Monday Jan 7, 2013

Toby Flood faces ban for alleged dangerous tackle on Andy Goode

Toby Flood faces ban for alleged dangerous tackle on Andy Goode
20
Comments

Leicester Tigers flyhalf Toby Flood faces a possible suspension that will rule him out of the Ospreys Heineken Cup clash this coming weekend. His Six Nations campaign could also be threatened, but Richard Cockerill believes there was nothing in it.

Flood was cited for a dangerous tackle on Worcester’s Andy Goode during the Tigers’ 19-14 Aviva Premiership match win on Friday night. 

He will attend a disciplinary hearing in London tomorrow and looks likely to face a ban that could possibly tarnish his chances of reclaiming the England number ten jersey.

Cockerill feels that there was no malice in the tackle though, and they simply fell clumsily.

“I think it was a genuine attempt at a good-quality tackle,” said Cockerill.

“Clearly, Andy Goode ended up in an awkward position. But with Rob Hawkins joining the tackle and pulling Andy to the ground with his collar, it made it look worse than it was.

“If you take the views of the commentators out of the way and look at it in the cold light of day, it was just unfortunate. It is not a tip-tackle or a spear tackle.

“It was just a tackle which left Andy in an awkward position. There was no malice. Toby Flood is not that type of player,” he added.

20 Comments

  •  rdump
    rdump

    This is absolutely ridiculous... Flood gets cleared, and Armitage gets 8 weeks for something nowhere as dangerous. There is absolutely no consistency in the decisions. I understand that refs can make mistakes on the pitch as they need to make decisions without having all the facts in hand. However, when you see such discrepancies in the disciplinary hearings when the guys have several days to watch video footage, the only reason can be that they have received instructions on who to ban or who to save. Hope the IRB is not going to end up as corrupted as the FIFA or the International Cycling Union.

    Reply
  •  chilldoubt
    chilldoubt

    Correct decision by the panel IMHO. When the tackle was made, Flood was wrong-footed and off balance. Then a combination of Goode's weight, both players crabbing sideways and the hooker getting hold of Goode around the neck(pulling him through horizontal) meant that Flood was never in enough control to bring him down safely. Nice to see a bit of common sense for once.

    Reply
  •  rdump
    rdump

    Indeed, not the slightest comparison can be made to Varndels tackle. Tip tackles should be avoided because they are dangerous. What is dangerous about them? The fact that head or neck hit the ground first and get the whole body weight unto them. You just have to look at the slow motion. Agulla lands on the side. Actually, his head doesn't even hit the ground. Goode lands exactly on the neck and he is almost perfectly vertical at 0:17. He would very well be in a wheelchair now... Would anyone then argue that TB shouldnt be banned?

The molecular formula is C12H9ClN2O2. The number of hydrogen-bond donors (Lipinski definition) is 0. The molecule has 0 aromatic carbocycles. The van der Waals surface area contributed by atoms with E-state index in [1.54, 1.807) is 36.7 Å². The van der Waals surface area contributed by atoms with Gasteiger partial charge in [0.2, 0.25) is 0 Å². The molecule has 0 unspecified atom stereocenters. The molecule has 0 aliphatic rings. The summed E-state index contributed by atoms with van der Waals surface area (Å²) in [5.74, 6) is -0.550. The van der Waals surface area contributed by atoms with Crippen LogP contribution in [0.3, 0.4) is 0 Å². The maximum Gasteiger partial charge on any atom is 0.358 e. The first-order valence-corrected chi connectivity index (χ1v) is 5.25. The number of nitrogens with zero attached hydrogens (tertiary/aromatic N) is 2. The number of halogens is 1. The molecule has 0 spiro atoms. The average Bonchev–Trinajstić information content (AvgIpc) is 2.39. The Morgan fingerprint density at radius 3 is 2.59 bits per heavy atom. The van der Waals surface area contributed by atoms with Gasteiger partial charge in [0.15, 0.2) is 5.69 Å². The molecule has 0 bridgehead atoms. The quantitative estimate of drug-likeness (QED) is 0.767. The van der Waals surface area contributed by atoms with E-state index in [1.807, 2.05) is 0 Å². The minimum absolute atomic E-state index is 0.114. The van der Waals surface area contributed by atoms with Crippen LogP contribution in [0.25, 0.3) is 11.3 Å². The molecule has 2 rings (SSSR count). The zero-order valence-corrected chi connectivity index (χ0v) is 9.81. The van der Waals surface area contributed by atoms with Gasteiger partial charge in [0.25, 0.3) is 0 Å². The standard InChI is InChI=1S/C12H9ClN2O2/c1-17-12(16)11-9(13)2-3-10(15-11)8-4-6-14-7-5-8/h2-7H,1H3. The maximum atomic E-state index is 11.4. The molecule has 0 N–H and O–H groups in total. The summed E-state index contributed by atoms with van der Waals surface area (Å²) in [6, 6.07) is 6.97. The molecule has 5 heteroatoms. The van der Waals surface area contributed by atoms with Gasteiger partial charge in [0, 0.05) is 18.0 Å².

Reply
  •  katman
    katman

    Look, he'll probably cop a short ban (1 or 2 weeks) because the final moments of the tackle didn't look good. But there was certainly far less malice in this tackle than when Goode rammed his knees into a try scorer in the same game.

    Reply

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  • It seems simple these days, you pick somebody up their safety is responsibility until you put them back on the ground. It's very difficult at times but according to the law if you've taking responsibility to lift somebody like that and they hit the floor as happened there, it comes back to you and you will receive a ban.

    Reply
  •  rdump
    rdump

    Exactly. And the fact that there is malicious intent or not does not change anything to the dangerousness of the action. It's actually quite irrelevant. If there was malicious intent, meaning that he would actually voluntarily try to injur him or break his neck should be prosecuted for it... Of course, TF did not have malicious intent. But did he lift and drive goode into the ground? Yes. Rules are quite clear about this: "- The player is lifted and then forced or 'speared' into the ground (red card offence)" Tolofua against Treviso did not have any malicious intent (he was just stupid), had a clean record and still got 6 weeks for it.

    Reply
  •  cheyanqui
    cheyanqui

    On another note, when will referees start to ding players for throwing the ball into the stands after a try, or in order to avoid a quick lineout?<>, you are required to kick the conversion with the same ball -- the whole spiking or throwing the ball away risks losing that ball. At the very least, you are required to kick the conversion without undue delay -- I think spiking the ball counts as needless. As for the lineouts, does anyone notice when cheeky players (Geordan Murphy comes to mind) run into touch, and then "hand the ball" to a deserving fan in the front row. It's a clear ploy to kill a quick lineout.

    Reply
  •  cheyanqui
    cheyanqui